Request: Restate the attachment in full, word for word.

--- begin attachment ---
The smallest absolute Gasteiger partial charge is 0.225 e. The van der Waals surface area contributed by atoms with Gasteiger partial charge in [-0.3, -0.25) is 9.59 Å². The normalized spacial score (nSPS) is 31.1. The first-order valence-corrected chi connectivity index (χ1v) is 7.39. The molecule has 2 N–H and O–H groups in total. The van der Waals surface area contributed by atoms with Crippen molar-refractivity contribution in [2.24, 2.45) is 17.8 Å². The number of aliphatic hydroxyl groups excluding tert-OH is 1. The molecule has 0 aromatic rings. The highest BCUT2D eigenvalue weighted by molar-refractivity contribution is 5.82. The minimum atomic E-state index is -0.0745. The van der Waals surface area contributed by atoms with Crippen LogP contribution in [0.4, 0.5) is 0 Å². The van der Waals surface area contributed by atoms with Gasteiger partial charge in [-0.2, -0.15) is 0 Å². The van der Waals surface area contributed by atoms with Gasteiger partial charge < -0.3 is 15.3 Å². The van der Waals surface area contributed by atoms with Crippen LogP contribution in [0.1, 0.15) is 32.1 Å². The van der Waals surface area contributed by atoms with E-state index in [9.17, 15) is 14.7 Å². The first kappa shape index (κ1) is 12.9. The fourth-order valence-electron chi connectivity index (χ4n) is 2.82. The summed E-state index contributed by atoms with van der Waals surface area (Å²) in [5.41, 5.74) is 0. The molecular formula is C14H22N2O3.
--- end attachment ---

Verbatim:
The smallest absolute Gasteiger partial charge is 0.225 e. The van der Waals surface area contributed by atoms with Gasteiger partial charge in [-0.3, -0.25) is 9.59 Å². The normalized spacial score (nSPS) is 31.1. The first-order valence-corrected chi connectivity index (χ1v) is 7.39. The molecule has 2 N–H and O–H groups in total. The van der Waals surface area contributed by atoms with Crippen molar-refractivity contribution in [2.24, 2.45) is 17.8 Å². The number of aliphatic hydroxyl groups excluding tert-OH is 1. The molecule has 0 aromatic rings. The highest BCUT2D eigenvalue weighted by molar-refractivity contribution is 5.82. The minimum atomic E-state index is -0.0745. The van der Waals surface area contributed by atoms with Crippen LogP contribution in [0.4, 0.5) is 0 Å². The van der Waals surface area contributed by atoms with Gasteiger partial charge in [-0.2, -0.15) is 0 Å². The van der Waals surface area contributed by atoms with Gasteiger partial charge < -0.3 is 15.3 Å². The van der Waals surface area contributed by atoms with Crippen LogP contribution in [0.1, 0.15) is 32.1 Å². The van der Waals surface area contributed by atoms with E-state index in [9.17, 15) is 14.7 Å². The first kappa shape index (κ1) is 12.9. The fourth-order valence-electron chi connectivity index (χ4n) is 2.82. The summed E-state index contributed by atoms with van der Waals surface area (Å²) in [5.41, 5.74) is 0. The molecular formula is C14H22N2O3.